Spring crossed the threshold today with wind in her untamed hair and mud on her tattered skirt, and I’ve never been so glad to see her. Like a wayfaring friend who’d been gone too long, I welcomed her in and we seemed to pick up right where we left off last year. I’d been itching to clean out the beds and get some peas, carrots, onions, and potatoes in the ground. I hadn’t so much as picked up one solitary twig from all this winter’s storms, so the place is an outright mess. This one little corner of my plot held several gifts for me today.
These four beds used to be all we had for vegetable gardens. Now it’s just for our early season crops. When I pulled back the mat of leaves, there was garlic trying to poke through. (I hadn’t planted garlic here in two years!) One pass of the rake across the carrot bed revealed a handful of danvers half long carrots that refused to give in to the deep freeze. Picking carrots, to a five-year-old, is akin to opening presents.
I uncovered the daffodils and irises in a small bed I made to disguise our unsightly well pipe.
Then I tackled a patch of brambles that I’ve been meaning to get to for a couple of years. I keep envisioning a mounded bed of flowering native plants there with towering Joe Pye weed in the middle and asclepias, echinacea, and hyssop at the edges. The vine that makes up most of the mess was so twisty and tangly that it was hard to know where to start pulling from. So, I just picked one and started pulling. A few minutes of wrestling with the vines revealed a praying mantis cocoon!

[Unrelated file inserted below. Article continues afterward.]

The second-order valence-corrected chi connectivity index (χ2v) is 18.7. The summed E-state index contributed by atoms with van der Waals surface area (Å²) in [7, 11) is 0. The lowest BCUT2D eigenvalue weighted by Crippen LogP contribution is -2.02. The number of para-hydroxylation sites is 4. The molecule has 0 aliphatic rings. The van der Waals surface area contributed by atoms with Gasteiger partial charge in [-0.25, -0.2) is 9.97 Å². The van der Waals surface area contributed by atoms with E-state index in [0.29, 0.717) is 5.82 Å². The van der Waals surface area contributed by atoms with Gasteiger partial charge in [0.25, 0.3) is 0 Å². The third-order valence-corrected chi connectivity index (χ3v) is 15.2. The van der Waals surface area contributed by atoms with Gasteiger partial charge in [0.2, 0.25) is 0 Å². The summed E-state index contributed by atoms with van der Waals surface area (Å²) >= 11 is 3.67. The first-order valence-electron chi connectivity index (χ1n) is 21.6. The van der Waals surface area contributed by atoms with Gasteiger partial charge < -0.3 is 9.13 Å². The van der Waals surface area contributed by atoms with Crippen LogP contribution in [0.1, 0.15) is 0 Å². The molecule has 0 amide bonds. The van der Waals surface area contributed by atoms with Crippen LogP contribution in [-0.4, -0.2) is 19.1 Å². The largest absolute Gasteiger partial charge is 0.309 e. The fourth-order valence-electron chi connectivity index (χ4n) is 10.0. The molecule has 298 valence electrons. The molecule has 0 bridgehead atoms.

I realized that the tangled mess of vines I had in my hands was beautiful in its own right. It was wrapping around itself the way bittersweet and grape vines do. So I was inspired to make a wreath out of it.
That little tan splotch at 4 o’clock is the mantis cocoon. A proper adornment for any greenhouse door. Out of chaos, beauty.
On this day in 1891, J.H. Keim writes, ” Cloudy with hard rain part of the day. I made a pig pen in the frame stable and put the spotted sow in. She had her pigs this eavening. Had 10 pigs, she laid on some of them and killed them. I then cleaned stables and tended the stock. The school was out today.”
On this day in 1941, “Clear, some warmer. Not so stormy today. I cleaned quite a bit this morning, & then went to the farm first since last Sunday. After dinner we went down to see Mrs. Naomi Kulp (very sick) & then down to Boxwood Lodge to see Katherine, she seems better. Then we went to Pottstown to do a little shopping, then home. Mr. Bilger came to paint the south room this eve. Evening home.”
On this day in 1937, “Cloudy rain. Will went to town and I baked some & cleaned the house. After dinner I went over & helped Aetna a couple hours. Will & Len went over to Frank Keim’s. We spent evening at home.”
On this day in 1934, “Clear and cold. After breakfast I went upstairs and cleaned bureau drawers & did some mending. At 1:30 Vane, Esther, Jean, Will, and I went to town. Will went to Dr. Hancox to have ears treated. After supper, we took (?) up to Joe Wonderly’s, and then to Squibb’s, called on Mrs. Harris, and then home. Will received first money order for roses today.”
From the book of recipes and remedies… “Sure cure for croup: White of one egg, piece of hog lard size of hen egg, 3 drops of turpentine. Mix and give frequently.”